Ayao is an orisha primarily associated with the winds that come from the northeast. She is often considered the sister of Oya, the orisha of winds and tempests, and, like Oya, Ayao is believed to have powers over the dead. Her name can be translated to mean "she who floats in the air" or "bird," hinting at her ethereal nature and dominion over the skies.
Babalú-Ayé, often referred to as the "Lord of the Earth," is revered as the deity of healing, infectious diseases, and epidemics. Symbolizing both the infliction and alleviation of disease, he embodies the duality of sickness and health. Babalú-Ayé's name can be translated as "Father, Lord of the World." He is often associated with the afflictions of smallpox, leprosy, and other illnesses, but equally with their cures, making him a figure of respect and fear. In various traditions and regions, he is also known as "Omolu," "Obaluaye," "Sonponno," or "Shanpana," and these names might have subtle differences in meanings or attributes attached to them.
Dada is an Orisha known for being the guardian of children, particularly newborns. Born with naturally locked hair, Dada is often symbolized and represented by the unique and sacred hairstyle known as "Dada" locks, which are considered a blessing and sign of special spiritual significance in the Yoruba culture. The Orisha is celebrated for protection, especially during the vulnerable early days of a child's life. As with many Orishas, the worship and veneration of Dada may vary across regions and among Yoruba diaspora communities. However, the core essence of Dada remains consistent: a guardian force for the youngest and most vulnerable.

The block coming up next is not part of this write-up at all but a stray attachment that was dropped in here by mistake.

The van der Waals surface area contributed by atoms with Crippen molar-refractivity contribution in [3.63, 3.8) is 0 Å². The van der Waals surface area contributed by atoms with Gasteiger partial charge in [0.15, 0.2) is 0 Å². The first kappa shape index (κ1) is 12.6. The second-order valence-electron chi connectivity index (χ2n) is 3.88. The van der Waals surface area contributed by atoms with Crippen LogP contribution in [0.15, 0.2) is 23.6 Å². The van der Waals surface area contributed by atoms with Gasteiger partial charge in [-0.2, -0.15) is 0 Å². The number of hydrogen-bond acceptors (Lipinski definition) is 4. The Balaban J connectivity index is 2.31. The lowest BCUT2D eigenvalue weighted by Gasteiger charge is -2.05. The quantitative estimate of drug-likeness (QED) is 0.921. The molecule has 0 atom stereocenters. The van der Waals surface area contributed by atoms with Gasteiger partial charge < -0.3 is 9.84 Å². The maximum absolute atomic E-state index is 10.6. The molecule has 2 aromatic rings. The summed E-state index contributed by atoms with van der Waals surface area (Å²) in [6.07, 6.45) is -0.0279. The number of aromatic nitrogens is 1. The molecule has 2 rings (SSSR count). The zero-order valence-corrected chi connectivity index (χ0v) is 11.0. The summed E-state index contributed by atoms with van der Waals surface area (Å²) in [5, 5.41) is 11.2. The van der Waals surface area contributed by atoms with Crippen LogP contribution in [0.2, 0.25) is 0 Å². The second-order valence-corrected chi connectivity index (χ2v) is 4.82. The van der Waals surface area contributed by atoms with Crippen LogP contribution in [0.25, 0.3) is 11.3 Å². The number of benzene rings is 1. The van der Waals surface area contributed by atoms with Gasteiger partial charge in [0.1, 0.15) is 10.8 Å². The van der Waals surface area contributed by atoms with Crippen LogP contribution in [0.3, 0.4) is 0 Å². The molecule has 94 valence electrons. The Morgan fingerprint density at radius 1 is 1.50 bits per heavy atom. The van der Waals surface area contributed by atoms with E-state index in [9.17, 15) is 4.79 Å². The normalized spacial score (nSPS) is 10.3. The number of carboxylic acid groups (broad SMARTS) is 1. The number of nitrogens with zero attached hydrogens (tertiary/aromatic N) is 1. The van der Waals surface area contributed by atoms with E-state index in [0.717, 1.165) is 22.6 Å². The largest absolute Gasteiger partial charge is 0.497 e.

Elegua, also known as Eleggua or Esu, is the guardian of crossroads, doorways, and gates, serving as the messenger between the human world and the divine. His pervasive influence means that he must be invoked at the start of any ritual or ceremony to ensure that the communication pathways to other orishas are open. With a dual nature, Elegua embodies both chaos and harmony, bringing about obstacles as well as solutions. As such, he plays a fundamental role in one's life journey, highlighting the importance of choices and chances. In some traditions, he's also associated with Saint Anthony, further highlighting his role in opening and closing pathways in one's life.
Ibeji, commonly known as the "Divine Twins," occupy a unique position in the Yoruba pantheon, symbolizing duality, harmony, and balance. As the protectors and benefactors of twins, who are considered a special blessing in Yoruba culture, they are believed to confer spiritual strength and prosperity upon their families. If one twin dies, an "ere ibeji" wooden statue is created to harbor the departed soul, maintaining the spiritual connection between the twins. This practice underscores the deep cultural emphasis on the intertwined nature of life and death that the Ibeji represent. Alternate names for them include Ibelli, Ibryi, Meji, Melli, and Jimaguas.
Ikú is the Orisha associated with death. While many Orishas are celebrated for their connection to life, prosperity, and well-being, Ikú stands as a sobering reminder of the inevitable end that all living beings must face. Not traditionally worshipped in the same manner as deities of fertility or love, Ikú's role is more about maintaining the balance and cycle of existence, marking the transition between life and the afterlife. While the very mention of Ikú might invoke apprehension, this Orisha is not seen as evil or malevolent; rather, it serves as a force that ensures the natural order and progression of the life cycle.